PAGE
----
My Thoughts: Oddly enough, most of my thoughts are focused on the Ginny-Harry relationship. Before this reread (my 3rd of this particular book), I was 100% convinced that it was merely the films that didn’t do that relationship justice as far as the books did. But I have come to the realization that the films NOR the books did that relationship “justice”. I have never liked the fact that Harry and Ginny got together. I think that is because deep down I always felt that JK Rowling hadn’t written the first five books with that intention–she seriously did just add it in randomly to mix things up, I’m convinced. There were no feelings on Harry’s part until the sixth book, and it was only the first couple books where Ginny’s awkardness around Harry hinted at any feelings towards him.

Maybe it’s merely that I like the Harry-Hermione-Ron trio and don’t like ANYTHING to mess that up.

It bugs me that at the very end, Harry says to Ginny, “Sorry, I love you too much to let Voldemort use you against me,” in so many words. But then he turns right around to Hermione and Ron and says, “Well, okay. I guess I don’t love you that much and I’ll let you endanger yourselves for me yet again.” It’s just such a contradiction.

Discussion Questions:

1. What one big theme or scene or character really stuck out for you in this book? What was the most powerful?

2. Harry and Ginny: thoughts? Rowling said she wrote the epilogue of book 7 at the beginning, and it was always in her head that Harry and Ginny, and Ron and Hermione, would become couples. What did you think about how this played out in book 6?

3. The film: pass or fail? Favourite bits?

I’m not sure if you’d consider it a theme, but I really like Dumbledore’s training of Harry. Dumbledore somehow knows that he won’t be around much longer, so his passing on his knowledge to help Harry fight Voldemort was very imperative to this story. I don’t think Dumbledore was naive about his time being short. Voldemort would have to go through Dumbledore to get to Harry and both knew it, while Harry might not have realized it. Harry thought he would fight alongside Dumbledore, whereas Dumbledore knew Harry would have to go it alone.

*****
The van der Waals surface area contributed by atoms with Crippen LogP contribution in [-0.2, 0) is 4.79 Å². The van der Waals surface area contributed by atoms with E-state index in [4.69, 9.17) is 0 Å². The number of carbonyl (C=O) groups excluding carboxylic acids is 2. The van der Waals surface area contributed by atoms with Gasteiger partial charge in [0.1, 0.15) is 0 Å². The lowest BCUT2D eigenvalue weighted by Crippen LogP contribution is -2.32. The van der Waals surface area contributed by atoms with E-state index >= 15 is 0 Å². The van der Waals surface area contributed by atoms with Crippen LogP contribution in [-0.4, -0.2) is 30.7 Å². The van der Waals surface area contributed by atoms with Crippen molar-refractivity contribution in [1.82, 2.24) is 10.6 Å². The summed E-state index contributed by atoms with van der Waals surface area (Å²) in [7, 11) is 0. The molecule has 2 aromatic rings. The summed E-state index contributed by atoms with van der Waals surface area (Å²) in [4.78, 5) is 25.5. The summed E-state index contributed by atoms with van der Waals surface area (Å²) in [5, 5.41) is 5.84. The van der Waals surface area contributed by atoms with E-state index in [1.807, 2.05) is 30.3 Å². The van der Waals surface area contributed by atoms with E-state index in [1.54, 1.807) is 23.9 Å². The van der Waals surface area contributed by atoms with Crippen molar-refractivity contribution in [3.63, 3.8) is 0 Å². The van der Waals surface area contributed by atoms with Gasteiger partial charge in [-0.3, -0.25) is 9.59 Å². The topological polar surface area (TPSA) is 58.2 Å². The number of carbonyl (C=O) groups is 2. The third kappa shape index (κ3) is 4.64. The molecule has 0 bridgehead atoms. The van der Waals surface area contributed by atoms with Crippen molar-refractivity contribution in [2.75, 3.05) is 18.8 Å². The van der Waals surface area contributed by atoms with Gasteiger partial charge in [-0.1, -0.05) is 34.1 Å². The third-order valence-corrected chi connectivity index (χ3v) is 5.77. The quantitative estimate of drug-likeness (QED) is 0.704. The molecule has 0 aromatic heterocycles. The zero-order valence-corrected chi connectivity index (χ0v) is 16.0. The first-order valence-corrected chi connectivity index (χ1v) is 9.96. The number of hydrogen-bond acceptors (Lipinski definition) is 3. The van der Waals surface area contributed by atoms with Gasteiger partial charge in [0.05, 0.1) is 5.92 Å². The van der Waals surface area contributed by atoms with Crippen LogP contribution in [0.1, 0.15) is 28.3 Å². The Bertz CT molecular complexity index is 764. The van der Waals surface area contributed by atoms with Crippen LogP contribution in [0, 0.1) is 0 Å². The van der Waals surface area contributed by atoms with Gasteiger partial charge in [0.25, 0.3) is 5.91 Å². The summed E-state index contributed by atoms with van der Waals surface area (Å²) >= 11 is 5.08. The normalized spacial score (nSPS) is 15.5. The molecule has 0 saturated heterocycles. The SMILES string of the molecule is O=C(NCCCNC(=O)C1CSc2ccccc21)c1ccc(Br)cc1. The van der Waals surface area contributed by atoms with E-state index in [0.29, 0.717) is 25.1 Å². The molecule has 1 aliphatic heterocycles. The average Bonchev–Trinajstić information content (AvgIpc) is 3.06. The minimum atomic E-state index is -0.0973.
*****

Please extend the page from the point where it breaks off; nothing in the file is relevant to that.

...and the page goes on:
I’ve already given my thoughts on the Harry-Ginny relationship. Knowing that Rowling had intended Harry and Ginny to be together in the end really upset me. (I hadn’t known this before.) I thought she was a better writer than that–her development of their relationship was awful. I think there should have been more about their feelings towards each other in the previous books–even just the intermittent mention of Ginny feeling awkward around Harry and something that makes it seem like Harry paid a bit of attention to Ginny.

It’s been a long time since I saw the sixth film. But from what I remember of the film and having just read the book, I think they are pretty similarly matched. Although I don’t remember Harry being so obsessed with catching Draco at something bad in the film as he was in he book. But, honestly his obsession in the book was a little overdrawn, so the lack of its full extent in the film fit right in with the faster pace of the story, for film’s sake.

Readers Imbibing in Peril VI Wrap-Up

As it is October 31st–also Halloween–it is the end of RIP VI.